He has recorded eleven of Ian Fleming's James Bond books on 36 CDs for Collins. He continues to work in film, television and theatre, playing the lead role of Dr. Jacob Hood in the CBS TV series Eleventh Hour. He finished filming in November 2009 for a miniseries The Pillars of the Earth, which was shown on TV in 2010. In 2010, he played the Italian detective Aurelio Zen, based on the best-selling novels by Michael Dibdin, for the BBC One drama series Zen. The three episodes were filmed in Rome and shown on BBC One in early January 2011. The series was cancelled by the BBC after just one season. He also had a small part in the film The Tourist, which also starred Angelina Jolie and Johnny Depp and was released in cinemas in 2010. He played the lead vampire, Adam, in the film Abraham Lincoln: Vampire Hunter, which was filmed in New Orleans and released in June 2012.
Sewell played the role of Ethics Man in Darkside, Tom Stoppard's 2013 radio drama based on Pink Floyd's album The Dark Side of the Moon. Sewell co-starred with Dwayne Johnson, as Autolycus, in the film Hercules, which was released in July 2014. In 2015, Sewell voiced the role of Sir Claude, a feral cat, in Blinky Bill the Movie. Sewell has most recently appeared as high-ranking American-turned-Nazi official John Smith in The Man in the High Castle, and as Lord Melbourne in Victoria.
Sewell has been married twice. His first wife was his long-term girlfriend, Australian fashion journalist Yasmin Abdallah; they were married in 1999 and divorced in 2000. He married his second wife, scriptwriter and producer Amy Gardner, in 2004. They have a son, William Douglas Sewell (born 2002), and divorced in 2006. Sewell also has a daughter, Lola (born 2013), with Ami Komai.
About his hobbies, Sewell has said, "My favourite things are just wandering from place to place, going to cafés, taking photographs. My favourite day is a happy accident."
|1992||Gone to Seed||Billy||6 episodes|
|1992–94||Screen Two||Mike Costain
|1994||Middlemarch||Will Ladislaw||7 episodes|
|Citizen Locke||Midshipman Clarke||Television Movie|
|1995||Cold Comfort Farm||Seth Starkadder||Television Film|
|Performance||Harry Percy||Episode: Henry IV, Part 1|
|2000||Arabian Nights||Ali Baba||Miniseries|
|2001||She Creature||Angus||Television Movie|
|2003||Helen of Troy||Agamemnon||Miniseries|
|The Last King||Charles II||4 episodes|
|2004||Taste||Michael Kuhleman||Television Movie|
|2005||ShakespeaRe-Told||Petruchio||Episode: The Taming of the Shrew|
|2006||9/11: Out of the Blue||The Man||Television Movie|
|2008||John Adams||Alexander Hamilton||2 episodes|
|2008–09||Eleventh Hour||Dr. Jacob Hood||18 episodes|
|2010||The Pillars of the Earth||Tom Builder||5 episodes|
|2011||Zen||Aurelio Zen||3 episodes|
|2012||Parade's End||Reverend Duchemin||4 episodes|
|Restless||Lucas Romer||2 episodes|
|2015||Killing Jesus||Caiaphas||Television Movie|
|2016||Secret History||Narrator||Episode: China's Forgotten Emperor|
|2016–17||Victoria||Lord Melbourne||7 episodes|
|2018||The Marvelous Mrs. Maisel||Declan Howell||Episode: Look, She Made a Hat|
|2014–19||The Man in the High Castle||John Smith||40 episodes|
|2020||The Pale Horse||Mark Easterbrook||BBC1 Miniseries|
|1993||Arcadia||Septimus Hodge||Lyttelton Theatre, Royal National Theatre|||
|2006-07||Rock 'n' Roll||Jan||The Royal Court Theatre, London|
|2007-08||Bernard B. Jacobs Theatre, Broadway|
|2013||Old Times||Deeley||Harold Pinter Theatre, London|
|2015||Closer||Larry||Donmar Warehouse, London|
Awards and nominationsEdit
|1994||Laurence Olivier Award||Best Actor in a Supporting Role||Arcadia||Nominated|
|1998||London Film Critics' Circle||British Supporting Actor||The Very Thought of You||Nominated|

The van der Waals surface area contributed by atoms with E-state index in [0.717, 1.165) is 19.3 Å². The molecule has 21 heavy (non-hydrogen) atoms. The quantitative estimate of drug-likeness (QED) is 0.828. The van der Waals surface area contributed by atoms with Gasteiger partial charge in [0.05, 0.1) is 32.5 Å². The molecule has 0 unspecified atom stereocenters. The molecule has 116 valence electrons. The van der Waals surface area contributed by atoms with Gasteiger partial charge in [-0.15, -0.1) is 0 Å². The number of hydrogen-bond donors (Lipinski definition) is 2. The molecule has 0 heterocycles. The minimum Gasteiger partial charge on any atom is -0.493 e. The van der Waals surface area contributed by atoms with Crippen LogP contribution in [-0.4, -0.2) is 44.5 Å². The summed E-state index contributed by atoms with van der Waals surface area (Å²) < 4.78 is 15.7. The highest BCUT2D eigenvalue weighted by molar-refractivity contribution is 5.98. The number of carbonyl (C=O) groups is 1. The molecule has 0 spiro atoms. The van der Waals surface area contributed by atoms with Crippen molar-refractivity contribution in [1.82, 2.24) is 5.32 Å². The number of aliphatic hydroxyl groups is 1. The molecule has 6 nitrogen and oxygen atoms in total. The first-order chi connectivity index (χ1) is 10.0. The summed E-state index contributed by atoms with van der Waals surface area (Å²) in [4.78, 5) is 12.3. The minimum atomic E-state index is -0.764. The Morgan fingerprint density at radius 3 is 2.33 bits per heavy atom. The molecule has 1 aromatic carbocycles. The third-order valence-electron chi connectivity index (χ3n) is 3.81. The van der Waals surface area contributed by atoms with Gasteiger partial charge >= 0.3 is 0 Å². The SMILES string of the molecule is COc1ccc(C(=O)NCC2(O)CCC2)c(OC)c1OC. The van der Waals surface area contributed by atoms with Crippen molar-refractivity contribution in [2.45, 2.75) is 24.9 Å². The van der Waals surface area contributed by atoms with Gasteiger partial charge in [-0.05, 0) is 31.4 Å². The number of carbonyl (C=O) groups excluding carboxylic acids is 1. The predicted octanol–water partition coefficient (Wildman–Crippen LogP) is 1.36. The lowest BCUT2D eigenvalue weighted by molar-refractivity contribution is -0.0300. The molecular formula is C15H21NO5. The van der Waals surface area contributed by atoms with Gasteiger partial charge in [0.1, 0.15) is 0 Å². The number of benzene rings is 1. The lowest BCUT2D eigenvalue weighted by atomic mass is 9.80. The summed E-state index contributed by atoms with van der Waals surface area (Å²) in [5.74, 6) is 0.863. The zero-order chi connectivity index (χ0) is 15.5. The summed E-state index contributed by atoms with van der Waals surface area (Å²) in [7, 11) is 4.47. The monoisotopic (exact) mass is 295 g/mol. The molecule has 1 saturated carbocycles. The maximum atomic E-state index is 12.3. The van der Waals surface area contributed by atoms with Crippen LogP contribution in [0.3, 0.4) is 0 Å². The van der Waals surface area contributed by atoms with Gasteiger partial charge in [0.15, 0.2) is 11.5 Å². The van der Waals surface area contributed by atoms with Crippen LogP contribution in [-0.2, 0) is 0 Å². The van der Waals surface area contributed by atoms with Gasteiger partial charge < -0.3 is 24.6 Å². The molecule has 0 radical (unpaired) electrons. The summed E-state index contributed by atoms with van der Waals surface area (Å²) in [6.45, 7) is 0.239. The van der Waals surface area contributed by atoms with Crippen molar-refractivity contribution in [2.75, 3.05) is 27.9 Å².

|2006||British Academy Television Awards||Best Actor of the Year||ShakespeaRe-Told:
The Taming of the Shrew
|2006||Evening Standard Theatre Awards||Best Actor in a Play||Rock 'n' Roll||Won|
|2007||Laurence Olivier Award||Best Actor in a Play||Won|
|2008||Tony Awards||Best Actor in a Play||Nominated|
|2008||Drama Desk Award||Outstanding Actor in a Play||Nominated|
|2008||Drama League Award||Distinguished Performance||Nominated|
|2016||Critics' Choice Television Awards||Best Supporting Actor - Drama Series||The Man in the High Castle||Nominated|
|2019||Primetime Emmy Award||Outstanding Guest Actor - Comedy Series||The Marvelous Mrs. Maisel||Nominated|
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- Films and Filming, vol. 10, issues 7-12, Hansom Books, 1964, p. 29
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- West, Naomi (12 January 2013). "Rufus Sewell, interview: back in the spotlight" – via www.telegraph.co.uk.
- "rufussewell.net : Article". rufussewell.net.
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- "The king of Rock'n'Roll". standard.co.uk. Retrieved 19 August 2018.
- "The king of Rock'n'Roll". Evening Standard. 27 November 2006.
- Winner Takes All: A Life of Sorts by Michael Winner, p.269.
- Leonard, Tom."I really don't want to play a baddie again." The Telegraph. 8 December 2006. Retrieved 26 May 2008.
- "Rufus Sewell: Downloading Nancy". SuicideGirls.com. 4 June 2009. Retrieved 4 June 2009..
- "Three sign on for 'Pillars of the Earth'", The Hollywood Reporter, 8 June 2009.
- Conlan, Tara (22 February 2011). "BBC1 axes Rufus Sewell detective drama Zen". The Guardian. London. Retrieved 4 March 2012.CS1 maint: ref=harv (link)
- "産婦人科検診の内容 - 知っておきたい婦人科検診のこと". www.accidentalsexiness.com.
- "Rufus Sewell is top baddie in 'Vampire Hunter'". Variety. Los Angeles. 12 April 2011. Archived from the original on 26 February 2012. Retrieved 4 March 2012.CS1 maint: ref=harv (link)
- Filipponi, Pietro (30 March 2011). "Abraham Lincoln: Vampire Hunter Set Pics ..." The Daily Blam!. Retrieved 4 March 2012.CS1 maint: ref=harv (link)
- "Pink Floyd album inspires Sir Tom Stoppard radio play". BBC. 28 March 2013. Retrieved 24 August 2013.
- "Joseph Fiennes, Ian McShane Join 'Hercules' Cast". Variety.
- "Rufus Sewell interview: 'My character is not a monster - he's a human'". independent.co.uk. Retrieved 19 August 2018.
- Fox, Chloe (5 November 2003). "Cut and Thrust". The Telegraph. London. Retrieved 5 February 2013.
- Emine Saner (8 December 2006). "Dark star". The Guardian. London. Retrieved 5 February 2012.
- "Rufus Sewell Dumped By Wife". 2 January 2006. Retrieved 5 February 2012.
- Smith, Neil (22 December 2016). "Art role 'inconvenient' jokes Sewell". Retrieved 19 August 2018 – via www.bbc.co.uk.
- Macdonald, M. "The Evening Standard", page 14. Associated Press, 2005